The heterogeneity and inconsistencies across the available literature reveal crucial knowledge gaps that persist. Very few studies directly compared modalities head-to-head or evaluated combinations of multiple approaches. Data on the optimal dosing, timing, patient selection criteria, cost-effectiveness, and impact on long-term functional recovery are lacking for most interventions.
For instance, limited data exist on whether continuous peripheral nerve blocks for 48–72 h postoperatively might demonstrate superior analgesia and functional outcomes compared to single-shot techniques [96]. There is also minimal evidence on combining regional anesthesia with oral medications and adjuncts. High-quality randomized controlled trials using standardized treatment protocols are imperative to establishing definitive recommendations to guide clinical practice [97,98].
Exploring potential gender-based variations in response to innovative pain management techniques represents an intriguing aspect warranting further discussion in our paper’s discourse [99]. Although none of the studies included in our review explicitly examined sexual dimorphism in the efficacy of interventions such as music therapy or transcutaneous electrical nerve stimulation (TENS), this notion opens an insightful avenue for exploration. Delving deeper into this facet allows us to speculate on plausible gender-related differences in responsiveness to these techniques and their potential implications in optimizing postoperative pain management strategies.
Finally, future research must also evaluate how technological innovations like ultrasound guidance for nerve blocks and portable ambulatory infusion pumps can optimize delivery and expand access to effective pain management techniques [100]. For now, individualized multimodal protocols incorporating procedure- and patient-specific factors appear most appropriate until further evidence solidifies superior standardized regimens.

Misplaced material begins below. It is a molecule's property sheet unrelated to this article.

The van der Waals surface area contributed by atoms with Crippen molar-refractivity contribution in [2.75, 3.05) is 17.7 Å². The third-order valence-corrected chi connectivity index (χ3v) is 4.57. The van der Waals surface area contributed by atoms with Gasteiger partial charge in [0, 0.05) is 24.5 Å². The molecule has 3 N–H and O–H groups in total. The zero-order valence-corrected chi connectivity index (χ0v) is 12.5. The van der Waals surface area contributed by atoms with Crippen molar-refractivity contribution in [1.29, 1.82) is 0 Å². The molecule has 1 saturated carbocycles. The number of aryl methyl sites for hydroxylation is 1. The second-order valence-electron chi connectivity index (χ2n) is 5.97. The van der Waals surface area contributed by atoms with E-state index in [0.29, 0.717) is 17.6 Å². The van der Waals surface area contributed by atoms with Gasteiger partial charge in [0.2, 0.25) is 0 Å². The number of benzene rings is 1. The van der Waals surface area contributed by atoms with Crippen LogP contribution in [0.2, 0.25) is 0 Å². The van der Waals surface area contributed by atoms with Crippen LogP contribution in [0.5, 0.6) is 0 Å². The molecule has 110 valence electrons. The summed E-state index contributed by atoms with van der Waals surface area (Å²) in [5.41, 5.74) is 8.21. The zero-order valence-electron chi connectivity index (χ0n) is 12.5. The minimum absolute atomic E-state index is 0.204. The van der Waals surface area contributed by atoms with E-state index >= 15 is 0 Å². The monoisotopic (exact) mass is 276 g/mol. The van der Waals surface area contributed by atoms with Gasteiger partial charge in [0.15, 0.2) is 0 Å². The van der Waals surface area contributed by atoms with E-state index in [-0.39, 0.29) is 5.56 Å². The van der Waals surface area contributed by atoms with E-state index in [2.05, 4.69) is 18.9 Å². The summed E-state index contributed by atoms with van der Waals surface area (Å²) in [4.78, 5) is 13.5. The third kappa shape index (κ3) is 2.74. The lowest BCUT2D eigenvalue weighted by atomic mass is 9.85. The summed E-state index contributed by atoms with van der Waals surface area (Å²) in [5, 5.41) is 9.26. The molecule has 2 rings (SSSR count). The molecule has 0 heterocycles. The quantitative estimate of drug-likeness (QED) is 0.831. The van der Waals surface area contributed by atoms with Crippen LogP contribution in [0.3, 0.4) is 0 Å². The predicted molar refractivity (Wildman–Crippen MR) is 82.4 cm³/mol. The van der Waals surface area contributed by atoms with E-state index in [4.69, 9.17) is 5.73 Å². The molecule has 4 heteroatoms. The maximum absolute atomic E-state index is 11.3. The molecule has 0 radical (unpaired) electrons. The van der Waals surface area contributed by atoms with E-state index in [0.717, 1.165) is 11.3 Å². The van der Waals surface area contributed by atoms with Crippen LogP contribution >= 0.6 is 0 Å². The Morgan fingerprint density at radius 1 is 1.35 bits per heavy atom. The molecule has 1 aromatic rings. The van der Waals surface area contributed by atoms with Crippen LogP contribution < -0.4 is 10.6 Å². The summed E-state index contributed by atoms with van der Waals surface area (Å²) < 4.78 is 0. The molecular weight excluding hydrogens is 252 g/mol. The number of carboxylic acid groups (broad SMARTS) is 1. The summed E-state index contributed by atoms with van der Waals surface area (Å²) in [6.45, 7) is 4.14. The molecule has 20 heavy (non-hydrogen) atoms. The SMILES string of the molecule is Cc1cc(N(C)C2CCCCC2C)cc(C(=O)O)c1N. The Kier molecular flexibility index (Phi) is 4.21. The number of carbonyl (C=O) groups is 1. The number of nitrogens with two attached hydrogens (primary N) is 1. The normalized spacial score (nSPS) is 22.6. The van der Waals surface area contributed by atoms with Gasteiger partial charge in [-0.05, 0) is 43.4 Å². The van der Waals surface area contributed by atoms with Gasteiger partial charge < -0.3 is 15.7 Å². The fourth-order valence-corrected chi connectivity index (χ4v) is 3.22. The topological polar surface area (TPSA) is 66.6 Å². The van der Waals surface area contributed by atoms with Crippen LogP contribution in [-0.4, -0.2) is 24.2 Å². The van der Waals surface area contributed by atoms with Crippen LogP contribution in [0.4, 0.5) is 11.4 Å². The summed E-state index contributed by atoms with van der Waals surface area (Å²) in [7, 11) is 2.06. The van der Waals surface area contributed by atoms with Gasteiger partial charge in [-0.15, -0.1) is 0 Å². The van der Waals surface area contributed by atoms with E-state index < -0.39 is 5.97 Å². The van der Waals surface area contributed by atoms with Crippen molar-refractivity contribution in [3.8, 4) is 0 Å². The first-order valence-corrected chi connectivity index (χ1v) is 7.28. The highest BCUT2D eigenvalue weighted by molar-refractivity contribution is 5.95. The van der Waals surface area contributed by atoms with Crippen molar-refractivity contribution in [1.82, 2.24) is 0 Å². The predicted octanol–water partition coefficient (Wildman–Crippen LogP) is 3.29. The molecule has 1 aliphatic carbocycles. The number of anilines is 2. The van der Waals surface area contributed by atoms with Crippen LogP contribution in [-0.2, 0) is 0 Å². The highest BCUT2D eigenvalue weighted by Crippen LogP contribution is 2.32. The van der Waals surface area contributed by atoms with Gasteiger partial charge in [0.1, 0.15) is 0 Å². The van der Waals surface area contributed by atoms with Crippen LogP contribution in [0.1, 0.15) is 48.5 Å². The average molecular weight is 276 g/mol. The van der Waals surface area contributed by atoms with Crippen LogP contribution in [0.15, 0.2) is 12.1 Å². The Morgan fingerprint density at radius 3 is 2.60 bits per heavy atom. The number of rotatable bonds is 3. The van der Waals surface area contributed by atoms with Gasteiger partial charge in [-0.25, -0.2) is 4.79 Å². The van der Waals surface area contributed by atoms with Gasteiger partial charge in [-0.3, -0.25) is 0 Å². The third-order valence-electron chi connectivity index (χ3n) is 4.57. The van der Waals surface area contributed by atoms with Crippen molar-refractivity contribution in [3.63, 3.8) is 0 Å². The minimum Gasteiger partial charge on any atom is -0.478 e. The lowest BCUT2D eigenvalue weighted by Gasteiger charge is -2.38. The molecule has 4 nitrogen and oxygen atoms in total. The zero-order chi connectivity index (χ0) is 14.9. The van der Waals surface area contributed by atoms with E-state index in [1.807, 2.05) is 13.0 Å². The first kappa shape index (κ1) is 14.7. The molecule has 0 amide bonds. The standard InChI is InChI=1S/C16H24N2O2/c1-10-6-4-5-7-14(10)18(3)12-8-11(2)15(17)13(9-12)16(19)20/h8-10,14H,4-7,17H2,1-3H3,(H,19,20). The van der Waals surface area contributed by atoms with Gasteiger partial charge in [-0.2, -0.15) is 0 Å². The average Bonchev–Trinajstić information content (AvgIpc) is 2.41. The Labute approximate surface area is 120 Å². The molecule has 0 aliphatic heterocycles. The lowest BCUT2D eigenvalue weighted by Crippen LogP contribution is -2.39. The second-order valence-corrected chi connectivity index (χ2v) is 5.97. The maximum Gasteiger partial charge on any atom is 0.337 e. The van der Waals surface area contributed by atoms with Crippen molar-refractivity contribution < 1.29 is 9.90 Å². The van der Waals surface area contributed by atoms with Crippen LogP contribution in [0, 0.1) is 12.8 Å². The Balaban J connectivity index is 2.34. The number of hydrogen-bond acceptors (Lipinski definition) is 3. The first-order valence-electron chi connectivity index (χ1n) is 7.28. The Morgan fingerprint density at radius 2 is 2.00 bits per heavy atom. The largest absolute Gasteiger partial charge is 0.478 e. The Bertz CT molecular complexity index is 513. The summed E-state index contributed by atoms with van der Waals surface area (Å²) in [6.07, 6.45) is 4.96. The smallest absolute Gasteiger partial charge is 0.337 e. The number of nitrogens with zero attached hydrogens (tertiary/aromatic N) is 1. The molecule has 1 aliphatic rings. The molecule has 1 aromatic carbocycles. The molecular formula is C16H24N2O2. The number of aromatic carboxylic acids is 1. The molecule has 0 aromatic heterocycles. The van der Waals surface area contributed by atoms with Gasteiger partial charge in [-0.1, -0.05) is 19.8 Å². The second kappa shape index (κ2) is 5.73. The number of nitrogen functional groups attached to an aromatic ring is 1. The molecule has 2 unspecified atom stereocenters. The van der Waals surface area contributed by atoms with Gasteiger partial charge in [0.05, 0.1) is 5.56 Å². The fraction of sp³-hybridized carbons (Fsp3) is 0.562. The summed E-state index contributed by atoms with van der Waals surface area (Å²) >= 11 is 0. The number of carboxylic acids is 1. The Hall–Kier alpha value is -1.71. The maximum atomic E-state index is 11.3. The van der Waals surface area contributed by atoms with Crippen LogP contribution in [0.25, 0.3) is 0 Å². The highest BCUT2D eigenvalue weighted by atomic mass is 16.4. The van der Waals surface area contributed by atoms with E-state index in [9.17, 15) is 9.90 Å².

5. Conclusions

Fifteen randomized controlled trials and comparative studies evaluating a spectrum of novel interventions were analyzed. Peripheral nerve blocks and local anesthetic infiltrations demonstrate the most consistent opioid-sparing effects and reductions in pain intensity across total joint replacements, fractures, and other orthopedic surgeries. Oral multimodal analgesia shows equivalence to opioids for select minor procedures. Adjuvant therapies like cryotherapy, transcutaneous electrical stimulation, and dexmedetomidine require optimization, but may provide added benefits.
However, significant knowledge gaps persist. Head-to-head comparisons between different modalities are lacking. Optimal protocols for peripheral blocks, infiltrations, adjuvant treatments, and combination strategies remain unclear. Patient selection criteria, cost-effectiveness, implementation barriers, and long-term functional impacts have not been firmly established.
In addition to addressing these existing evidence gaps, future research should explore the potential of other emerging non-pharmacological modalities for musculoskeletal pain management such as virtual reality. Virtual reality has shown promise in reducing neuropathic pain and could offer benefits after orthopedic surgery once protocols are developed and validated through high-quality randomized trials. As new technologies become available, continuing to investigate multidisciplinary approaches will be important for advancing perioperative care.
High-quality randomized controlled trials using standardized treatment protocols are essential to address these evidence gaps. Future research must also harness technological innovations and evaluate enhanced recovery pathways incorporating multiple complementary modalities. These priorities will enable the translation of best practices into routine clinical care, advancing postoperative orthopedic pain management.


This research was funded by Deanship of Scientific Research at King Faisal University, Saudi Arabia, (GRANT 5314).

Institutional Review Board Statement

Not applicable.

Informed Consent Statement

Not applicable.

Data Availability Statement

Data available upon request.